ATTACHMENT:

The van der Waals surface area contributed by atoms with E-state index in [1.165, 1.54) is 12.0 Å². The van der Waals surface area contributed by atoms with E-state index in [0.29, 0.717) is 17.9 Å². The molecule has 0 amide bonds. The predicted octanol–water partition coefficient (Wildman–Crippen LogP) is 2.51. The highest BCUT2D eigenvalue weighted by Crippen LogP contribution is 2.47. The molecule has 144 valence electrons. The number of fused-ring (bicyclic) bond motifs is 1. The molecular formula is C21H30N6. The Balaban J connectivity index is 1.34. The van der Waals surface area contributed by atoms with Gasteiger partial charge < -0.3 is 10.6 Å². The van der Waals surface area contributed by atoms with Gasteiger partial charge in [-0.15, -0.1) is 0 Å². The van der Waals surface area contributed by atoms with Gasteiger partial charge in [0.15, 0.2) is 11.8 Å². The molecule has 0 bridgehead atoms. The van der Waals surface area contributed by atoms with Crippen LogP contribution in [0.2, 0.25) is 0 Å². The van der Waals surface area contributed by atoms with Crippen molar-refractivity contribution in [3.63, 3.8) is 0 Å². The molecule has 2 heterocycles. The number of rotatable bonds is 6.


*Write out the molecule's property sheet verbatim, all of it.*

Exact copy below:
The van der Waals surface area contributed by atoms with E-state index in [1.165, 1.54) is 12.0 Å². The van der Waals surface area contributed by atoms with E-state index in [0.29, 0.717) is 17.9 Å². The molecule has 0 amide bonds. The predicted octanol–water partition coefficient (Wildman–Crippen LogP) is 2.51. The highest BCUT2D eigenvalue weighted by Crippen LogP contribution is 2.47. The molecule has 144 valence electrons. The number of fused-ring (bicyclic) bond motifs is 1. The molecular formula is C21H30N6. The Balaban J connectivity index is 1.34. The van der Waals surface area contributed by atoms with Gasteiger partial charge < -0.3 is 10.6 Å². The van der Waals surface area contributed by atoms with Gasteiger partial charge in [-0.15, -0.1) is 0 Å². The van der Waals surface area contributed by atoms with Gasteiger partial charge in [0.15, 0.2) is 11.8 Å². The molecule has 0 bridgehead atoms. The van der Waals surface area contributed by atoms with Crippen LogP contribution in [0.2, 0.25) is 0 Å². The van der Waals surface area contributed by atoms with Crippen molar-refractivity contribution in [3.63, 3.8) is 0 Å². The molecule has 2 heterocycles. The number of rotatable bonds is 6.